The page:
The book is designed essentially for an eight day retreat, but is open to any adaptation in terms of number of days. It consists in twenty-four chapters, each progressing step by step through the sixteen chapters of the Pauline Epistle. Each chapter begins with a whole text from the Epistle. Following this reading, Fitzmyer offers a relatively brief but quite clear discussion of the basic spiritual point of the reading. Here he goes briefly through any obscurity or problem that may deal with the text or its various historical interpretations. He realizes how easily a misunderstanding or confusion about a text can bother even the most pious soul and, yes, justify the more vicious one. Fitzmyer is marvelously meticulous but not at all pedantic in setting the stage, both textual and critical, of the passage being read.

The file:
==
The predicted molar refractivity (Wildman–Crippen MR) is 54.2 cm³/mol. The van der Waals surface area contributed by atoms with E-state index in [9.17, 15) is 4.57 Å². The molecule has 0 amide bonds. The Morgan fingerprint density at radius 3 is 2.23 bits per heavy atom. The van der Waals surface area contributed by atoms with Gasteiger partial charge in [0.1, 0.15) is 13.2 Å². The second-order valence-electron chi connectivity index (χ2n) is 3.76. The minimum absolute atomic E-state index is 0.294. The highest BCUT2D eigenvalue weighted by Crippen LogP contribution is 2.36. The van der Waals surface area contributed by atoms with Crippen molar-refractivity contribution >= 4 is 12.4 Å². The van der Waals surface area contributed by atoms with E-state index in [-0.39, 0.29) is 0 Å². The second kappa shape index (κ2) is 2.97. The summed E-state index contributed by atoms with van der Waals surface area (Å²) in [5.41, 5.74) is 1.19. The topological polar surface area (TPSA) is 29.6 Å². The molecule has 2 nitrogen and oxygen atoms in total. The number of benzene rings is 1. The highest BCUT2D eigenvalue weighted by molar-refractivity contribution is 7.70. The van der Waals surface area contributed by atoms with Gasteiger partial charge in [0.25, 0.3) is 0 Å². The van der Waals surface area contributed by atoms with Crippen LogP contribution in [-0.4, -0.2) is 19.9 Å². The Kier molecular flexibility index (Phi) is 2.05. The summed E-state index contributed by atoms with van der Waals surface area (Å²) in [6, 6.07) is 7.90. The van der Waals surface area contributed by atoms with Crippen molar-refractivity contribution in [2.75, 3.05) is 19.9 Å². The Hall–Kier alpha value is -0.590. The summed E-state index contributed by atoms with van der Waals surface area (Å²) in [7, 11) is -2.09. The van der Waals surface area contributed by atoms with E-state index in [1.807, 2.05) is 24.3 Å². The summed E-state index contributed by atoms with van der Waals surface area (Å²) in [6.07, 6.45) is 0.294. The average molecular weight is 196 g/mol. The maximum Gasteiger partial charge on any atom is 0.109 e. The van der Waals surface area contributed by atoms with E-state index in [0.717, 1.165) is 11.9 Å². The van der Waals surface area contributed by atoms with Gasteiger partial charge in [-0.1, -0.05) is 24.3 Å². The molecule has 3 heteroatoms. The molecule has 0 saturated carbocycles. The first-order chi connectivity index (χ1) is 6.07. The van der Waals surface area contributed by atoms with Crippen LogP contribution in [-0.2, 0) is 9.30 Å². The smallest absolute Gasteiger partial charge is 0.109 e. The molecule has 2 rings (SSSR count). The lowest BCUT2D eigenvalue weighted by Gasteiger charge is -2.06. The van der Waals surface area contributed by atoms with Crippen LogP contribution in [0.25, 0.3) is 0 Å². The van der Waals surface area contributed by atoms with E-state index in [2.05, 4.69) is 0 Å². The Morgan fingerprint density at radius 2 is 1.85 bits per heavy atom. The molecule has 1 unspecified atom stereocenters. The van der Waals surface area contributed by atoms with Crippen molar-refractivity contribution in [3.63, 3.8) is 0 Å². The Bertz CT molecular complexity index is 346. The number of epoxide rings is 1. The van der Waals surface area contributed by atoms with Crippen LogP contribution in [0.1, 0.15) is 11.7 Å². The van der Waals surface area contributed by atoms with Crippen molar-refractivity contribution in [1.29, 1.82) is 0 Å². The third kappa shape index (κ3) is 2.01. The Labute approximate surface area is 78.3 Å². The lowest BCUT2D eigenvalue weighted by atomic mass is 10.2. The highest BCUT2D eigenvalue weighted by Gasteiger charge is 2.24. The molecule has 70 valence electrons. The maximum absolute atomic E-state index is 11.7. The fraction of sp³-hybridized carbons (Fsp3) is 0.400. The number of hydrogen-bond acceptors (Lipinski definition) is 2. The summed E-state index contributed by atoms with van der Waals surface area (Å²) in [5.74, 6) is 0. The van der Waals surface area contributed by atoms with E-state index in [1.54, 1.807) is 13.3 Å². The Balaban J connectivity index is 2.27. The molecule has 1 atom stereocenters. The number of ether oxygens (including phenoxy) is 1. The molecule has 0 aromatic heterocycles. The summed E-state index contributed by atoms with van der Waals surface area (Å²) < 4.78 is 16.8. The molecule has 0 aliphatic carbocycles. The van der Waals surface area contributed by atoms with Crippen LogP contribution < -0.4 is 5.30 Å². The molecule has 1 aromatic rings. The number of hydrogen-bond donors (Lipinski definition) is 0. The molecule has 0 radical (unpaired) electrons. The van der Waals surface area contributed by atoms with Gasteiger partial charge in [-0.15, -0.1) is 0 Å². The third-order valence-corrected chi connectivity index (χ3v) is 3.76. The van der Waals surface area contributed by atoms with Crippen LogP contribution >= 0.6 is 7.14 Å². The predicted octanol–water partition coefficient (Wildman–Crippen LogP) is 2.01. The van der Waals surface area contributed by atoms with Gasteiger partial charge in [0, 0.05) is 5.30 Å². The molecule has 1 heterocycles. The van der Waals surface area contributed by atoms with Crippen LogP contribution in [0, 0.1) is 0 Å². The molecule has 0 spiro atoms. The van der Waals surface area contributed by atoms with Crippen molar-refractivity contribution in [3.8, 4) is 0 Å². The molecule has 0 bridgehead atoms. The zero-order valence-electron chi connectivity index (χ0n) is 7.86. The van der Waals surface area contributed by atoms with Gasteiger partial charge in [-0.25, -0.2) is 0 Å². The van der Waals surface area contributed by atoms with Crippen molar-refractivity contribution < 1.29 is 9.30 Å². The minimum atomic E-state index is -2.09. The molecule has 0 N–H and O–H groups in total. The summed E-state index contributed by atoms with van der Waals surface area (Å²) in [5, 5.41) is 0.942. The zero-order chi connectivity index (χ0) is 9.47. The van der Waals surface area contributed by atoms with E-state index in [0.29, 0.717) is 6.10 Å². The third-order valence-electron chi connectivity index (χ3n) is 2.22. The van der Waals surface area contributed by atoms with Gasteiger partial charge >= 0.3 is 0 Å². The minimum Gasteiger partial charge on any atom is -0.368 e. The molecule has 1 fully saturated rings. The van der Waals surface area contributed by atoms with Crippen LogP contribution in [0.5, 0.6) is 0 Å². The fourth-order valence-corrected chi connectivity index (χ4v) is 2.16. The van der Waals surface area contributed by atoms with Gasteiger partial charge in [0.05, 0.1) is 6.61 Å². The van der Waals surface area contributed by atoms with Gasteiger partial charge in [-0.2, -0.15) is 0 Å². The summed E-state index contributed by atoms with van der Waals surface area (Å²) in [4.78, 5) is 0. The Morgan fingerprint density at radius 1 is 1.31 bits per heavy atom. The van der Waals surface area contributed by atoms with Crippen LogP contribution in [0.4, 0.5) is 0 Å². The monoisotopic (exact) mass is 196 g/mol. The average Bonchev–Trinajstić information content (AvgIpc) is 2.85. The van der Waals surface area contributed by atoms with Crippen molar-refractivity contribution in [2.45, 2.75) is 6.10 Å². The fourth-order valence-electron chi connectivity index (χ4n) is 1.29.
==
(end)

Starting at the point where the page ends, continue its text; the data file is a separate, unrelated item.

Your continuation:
Fitzmyer understands that an accurate comprehension of what exactly is being said must be the basis of any accurate use of Scripture in our spiritual understanding of its effect on our souls. He is a master of the classical languages of Scripture and of commentaries on it. He will discuss an interpretation of Romans from Augustine, or Luther, or one of the Church fathers, or modem critics where appropriate. He does not intend to repeat his own more thorough studies on this text. Rather he wants to clarify the meaning so that an ordinary reader can see just what Paul is driving at as the essence of our spiritual lives, which is to affirm in faith that Jesus Christ is Lord in grace and in freedom.